4 New dental technologies that are changing field

“Because RV is used to relax the patient and reduce pain,” says Lappage, “the dentist sees the patient’s eyes as an empathy.”

RV is also used in training to allow dental students to digitally experience dental procedures, Lappage says. This is especially useful for emerging problems that rarely occur but require specific experience to deal with.

Aids to artificial intelligence in diagnosis

As noted in Dentistry today, Artificial intelligence tools are now more consistent than dentists in diagnosing caries from peripheral and peripheral x-rays, which makes sense: artificial intelligence algorithms are trained by billions of data points to make decisions based on available evidence, giving them an advantage over humans when it comes to identifying specific conditions.

“There is a real use case for AI in the discovery of abnormal structures, the determination of diagnoses, and the suggestion of treatments,” says Lappage. “In the end, dentists are human. AI acts as a pair of eyes more validating their results. “

MORE THAN HEALTHTECH: How can artificial intelligence improve patient outcomes?

Privacy issues can be a problem, Lappage says. “The big challenge of AI is that we have to sow the engine with real data of the patient. Many healthcare artificial intelligence applications have difficulty with complete misidentification of data: by reintroducing data, it may be possible to re-identify people. Internships must ensure that people cannot identify with artificial intelligence tools. ”

Still, Lappage sees an expanding use case for AI in both clinical decision making and dental education. Armed with anonymous dental data, these tools can help improve the accuracy of clinical treatment plans before performing irreversible procedures and generating templates that students can use in the analysis of dental treatment.

3D printing is cost effective for patients and professionals

The advent of low-cost, high-speed 3D printers makes it possible for dental practices to reduce total expenses and improve overall patient satisfaction.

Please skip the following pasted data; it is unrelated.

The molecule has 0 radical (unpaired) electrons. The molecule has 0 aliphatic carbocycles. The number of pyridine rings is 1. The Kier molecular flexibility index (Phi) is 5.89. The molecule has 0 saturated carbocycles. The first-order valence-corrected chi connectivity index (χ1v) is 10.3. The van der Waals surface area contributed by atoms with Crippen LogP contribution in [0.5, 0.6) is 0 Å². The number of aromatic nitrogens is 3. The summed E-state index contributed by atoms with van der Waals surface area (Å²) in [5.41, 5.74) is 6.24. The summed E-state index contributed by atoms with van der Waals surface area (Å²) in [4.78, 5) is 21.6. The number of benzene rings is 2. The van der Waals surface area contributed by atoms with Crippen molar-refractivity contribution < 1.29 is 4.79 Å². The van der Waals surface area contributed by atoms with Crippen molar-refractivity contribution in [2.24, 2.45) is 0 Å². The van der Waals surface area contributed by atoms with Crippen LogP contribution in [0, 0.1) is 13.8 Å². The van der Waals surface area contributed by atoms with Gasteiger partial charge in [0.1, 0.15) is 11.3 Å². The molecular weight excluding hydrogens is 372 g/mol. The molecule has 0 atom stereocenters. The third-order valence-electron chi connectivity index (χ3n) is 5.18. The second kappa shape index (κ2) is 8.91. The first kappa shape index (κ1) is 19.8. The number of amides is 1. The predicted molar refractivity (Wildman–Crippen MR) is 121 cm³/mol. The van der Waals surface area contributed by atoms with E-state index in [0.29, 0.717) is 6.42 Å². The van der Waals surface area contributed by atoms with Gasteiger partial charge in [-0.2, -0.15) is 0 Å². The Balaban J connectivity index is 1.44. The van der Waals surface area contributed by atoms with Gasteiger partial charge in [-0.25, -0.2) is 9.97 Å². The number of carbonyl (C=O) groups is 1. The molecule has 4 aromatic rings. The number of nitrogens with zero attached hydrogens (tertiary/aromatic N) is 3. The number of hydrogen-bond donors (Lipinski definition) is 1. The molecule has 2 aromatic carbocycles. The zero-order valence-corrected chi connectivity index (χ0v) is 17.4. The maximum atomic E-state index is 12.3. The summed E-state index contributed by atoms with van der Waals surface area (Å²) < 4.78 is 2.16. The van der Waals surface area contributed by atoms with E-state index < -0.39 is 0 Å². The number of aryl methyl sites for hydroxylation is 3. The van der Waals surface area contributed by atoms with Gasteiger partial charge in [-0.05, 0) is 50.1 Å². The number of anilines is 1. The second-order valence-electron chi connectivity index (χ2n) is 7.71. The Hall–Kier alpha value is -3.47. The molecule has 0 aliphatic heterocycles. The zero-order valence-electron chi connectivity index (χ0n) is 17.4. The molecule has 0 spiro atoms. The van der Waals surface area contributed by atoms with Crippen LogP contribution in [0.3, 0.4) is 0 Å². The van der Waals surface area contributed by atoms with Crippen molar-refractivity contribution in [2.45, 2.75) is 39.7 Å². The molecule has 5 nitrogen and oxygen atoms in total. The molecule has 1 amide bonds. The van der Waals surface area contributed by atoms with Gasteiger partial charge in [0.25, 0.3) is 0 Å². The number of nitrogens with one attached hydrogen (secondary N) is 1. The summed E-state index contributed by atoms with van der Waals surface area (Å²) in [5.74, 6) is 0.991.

Lappage points to the use of dental implants: “If we look at dental implants, it could cost about $ 100,000 to build a lab for manufacturing,” he says. “A first-class 3D printer, meanwhile, costs about $ 20,000. By reducing the cost of manufacturing this tooth, we reduce the price for the patient.

Other applications for 3D printing in dentistry include medical modeling and dental splints. According to a recent one Nature article, cone beam computed tomography (CBCT) data from the patient’s dental structures are now available for dental practice and can be used to create a volumetric image, which is then used to create a 3D model of the patient’s jaws. This model can be used to assess the impact of treatments or to plan specific surgical interventions.

Meanwhile, 3D printing offers a faster and cheaper way to create dental splints, which are used to prevent teeth from breaking. Until recently, broken splints meant the slow and costly creation of replacements. Now, new splints can be created in just over an hour.

Dental technology provides safety considerations

While new dental technologies offer benefits such as increased ease of access, reduced patient stress, improved diagnostic accuracy, and lower material costs, Lappage notes that “the more we use these technologies, the more rich is the information we have. As a result, the value of health records increases and the number of ransomware and fishing attacks against dentists increases. ”In one case, a dental consultation lost nearly $ 60,000 in three days after operations paralyzed a data breach.

To help limit security risk and improve patient confidence, Lappage suggests prioritizing privacy over design. In practice, this means building security controls and access to digital data before sharing it between health services or partners to ensure that, if attacks occur, the possibility of data breach is substantially reduced.

Bottom line? New technologies are transforming dental practices, generating industry-wide benefits for both patients and providers.

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